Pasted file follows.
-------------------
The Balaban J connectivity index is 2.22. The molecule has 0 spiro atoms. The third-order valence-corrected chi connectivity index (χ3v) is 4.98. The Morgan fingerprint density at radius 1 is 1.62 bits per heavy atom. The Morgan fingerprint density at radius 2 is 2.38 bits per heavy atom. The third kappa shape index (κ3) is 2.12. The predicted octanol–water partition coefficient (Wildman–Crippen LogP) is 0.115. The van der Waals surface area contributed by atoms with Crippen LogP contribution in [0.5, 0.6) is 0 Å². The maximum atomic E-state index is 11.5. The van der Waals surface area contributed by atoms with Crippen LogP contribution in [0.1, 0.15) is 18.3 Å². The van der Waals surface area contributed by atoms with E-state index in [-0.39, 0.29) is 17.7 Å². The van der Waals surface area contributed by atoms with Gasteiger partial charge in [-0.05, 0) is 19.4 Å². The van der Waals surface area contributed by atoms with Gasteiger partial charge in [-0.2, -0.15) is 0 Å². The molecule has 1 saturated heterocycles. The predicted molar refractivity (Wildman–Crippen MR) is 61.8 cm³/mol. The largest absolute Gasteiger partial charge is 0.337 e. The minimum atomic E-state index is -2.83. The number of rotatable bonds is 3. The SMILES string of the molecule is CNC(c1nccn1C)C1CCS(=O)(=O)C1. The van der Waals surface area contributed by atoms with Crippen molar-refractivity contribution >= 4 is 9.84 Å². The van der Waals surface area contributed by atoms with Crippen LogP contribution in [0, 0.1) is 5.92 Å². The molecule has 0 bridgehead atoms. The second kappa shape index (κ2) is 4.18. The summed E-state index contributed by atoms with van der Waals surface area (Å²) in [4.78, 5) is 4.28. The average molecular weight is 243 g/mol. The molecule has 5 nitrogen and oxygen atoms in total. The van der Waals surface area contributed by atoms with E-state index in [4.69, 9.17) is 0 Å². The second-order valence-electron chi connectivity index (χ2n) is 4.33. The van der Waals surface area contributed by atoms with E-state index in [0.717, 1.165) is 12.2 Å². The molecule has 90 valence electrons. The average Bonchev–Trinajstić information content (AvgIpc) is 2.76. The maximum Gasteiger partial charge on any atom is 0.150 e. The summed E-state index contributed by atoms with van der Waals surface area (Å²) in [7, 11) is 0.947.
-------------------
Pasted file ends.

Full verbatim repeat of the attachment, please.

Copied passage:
The Balaban J connectivity index is 2.22. The molecule has 0 spiro atoms. The third-order valence-corrected chi connectivity index (χ3v) is 4.98. The Morgan fingerprint density at radius 1 is 1.62 bits per heavy atom. The Morgan fingerprint density at radius 2 is 2.38 bits per heavy atom. The third kappa shape index (κ3) is 2.12. The predicted octanol–water partition coefficient (Wildman–Crippen LogP) is 0.115. The van der Waals surface area contributed by atoms with Crippen LogP contribution in [0.5, 0.6) is 0 Å². The maximum atomic E-state index is 11.5. The van der Waals surface area contributed by atoms with Crippen LogP contribution in [0.1, 0.15) is 18.3 Å². The van der Waals surface area contributed by atoms with E-state index in [-0.39, 0.29) is 17.7 Å². The van der Waals surface area contributed by atoms with Gasteiger partial charge in [-0.05, 0) is 19.4 Å². The van der Waals surface area contributed by atoms with Gasteiger partial charge in [-0.2, -0.15) is 0 Å². The molecule has 1 saturated heterocycles. The predicted molar refractivity (Wildman–Crippen MR) is 61.8 cm³/mol. The largest absolute Gasteiger partial charge is 0.337 e. The minimum atomic E-state index is -2.83. The number of rotatable bonds is 3. The SMILES string of the molecule is CNC(c1nccn1C)C1CCS(=O)(=O)C1. The van der Waals surface area contributed by atoms with Crippen molar-refractivity contribution >= 4 is 9.84 Å². The van der Waals surface area contributed by atoms with Crippen LogP contribution in [0, 0.1) is 5.92 Å². The molecule has 0 bridgehead atoms. The second kappa shape index (κ2) is 4.18. The summed E-state index contributed by atoms with van der Waals surface area (Å²) in [4.78, 5) is 4.28. The average molecular weight is 243 g/mol. The molecule has 5 nitrogen and oxygen atoms in total. The van der Waals surface area contributed by atoms with E-state index in [4.69, 9.17) is 0 Å². The second-order valence-electron chi connectivity index (χ2n) is 4.33. The van der Waals surface area contributed by atoms with E-state index in [0.717, 1.165) is 12.2 Å². The molecule has 90 valence electrons. The average Bonchev–Trinajstić information content (AvgIpc) is 2.76. The maximum Gasteiger partial charge on any atom is 0.150 e. The summed E-state index contributed by atoms with van der Waals surface area (Å²) in [7, 11) is 0.947.